The recent flooding across our region shows just how variable our weather can be. After two years of below average rainfall, the more active monsoonal weather patterns have returned to the Wet Tropics bringing significant rainfall.
These flooding events will have an effect on the water quality in our waterways by causing nutrients, sediments and pollutants to flush off the land.
The most visible evidence of this is the plumes of brown water extending from the mouths of rivers. These are mainly caused by high concentrations of total suspended solids, in other words, particles such as soil, clay and organic matter suspended in the water.
Eventually, these visible brown primary plumes subside fairly close to shore as the solid particles meet the ocean and begin to settle.
However, the less visible dissolved components of the plume continue to extend considerably further from the coast. These secondary plumes include nutrients such as dissolved inorganic nitrogen (DIN), which is released from some fertilisers and is one of the main impacts affecting water quality in the Wet Tropics.
Microscopic algae, known as phytoplankton, tend to be a characteristic of secondary plumes where they show increased growth. While these microscopic plants are a natural feature of marine waters, the combination of increased nutrients and the greater light penetration in the clearer water stimulates extra growth.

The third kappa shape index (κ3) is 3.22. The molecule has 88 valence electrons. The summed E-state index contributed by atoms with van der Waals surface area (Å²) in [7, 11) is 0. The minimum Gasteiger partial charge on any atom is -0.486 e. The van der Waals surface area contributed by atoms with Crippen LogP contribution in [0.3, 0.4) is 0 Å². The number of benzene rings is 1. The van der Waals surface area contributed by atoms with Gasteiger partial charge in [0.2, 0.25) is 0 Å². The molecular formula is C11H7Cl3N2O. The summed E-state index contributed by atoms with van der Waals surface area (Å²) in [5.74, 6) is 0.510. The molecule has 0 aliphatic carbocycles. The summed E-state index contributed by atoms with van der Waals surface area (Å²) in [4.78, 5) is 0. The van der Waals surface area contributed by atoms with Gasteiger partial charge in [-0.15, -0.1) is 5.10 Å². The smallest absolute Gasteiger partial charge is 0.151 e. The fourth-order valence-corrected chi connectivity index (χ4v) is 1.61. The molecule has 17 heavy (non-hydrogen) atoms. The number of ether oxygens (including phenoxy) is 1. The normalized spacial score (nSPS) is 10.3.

Plumes continue to extend even further to the outer reefs and, while they become more dilute the further they travel, evidence of their higher nutrient concentrations is still found in offshore waters.
Flood plumes from rivers that flow into the GBR are monitored by the Marine Monitoring Program (MMP). They use ocean colour to map and track the extent and duration of flood plumes during the high flow periods and conduct water sampling transects to measure concentrations of sediment, nutrients and pollutants in the river and marine environments.
Figure source: Marine Monitoring Program Wet Season Summary Report
The results of this monitoring is published annually by Australian Institute of Marine Science (AIMS) and James Cook University (JCU) and the water quality data is used for reporting the health of the inshore marine zones for the Wet Tropics Healthy Waterways Report Card.
**Top image thanks to Oz Cyclone Chasers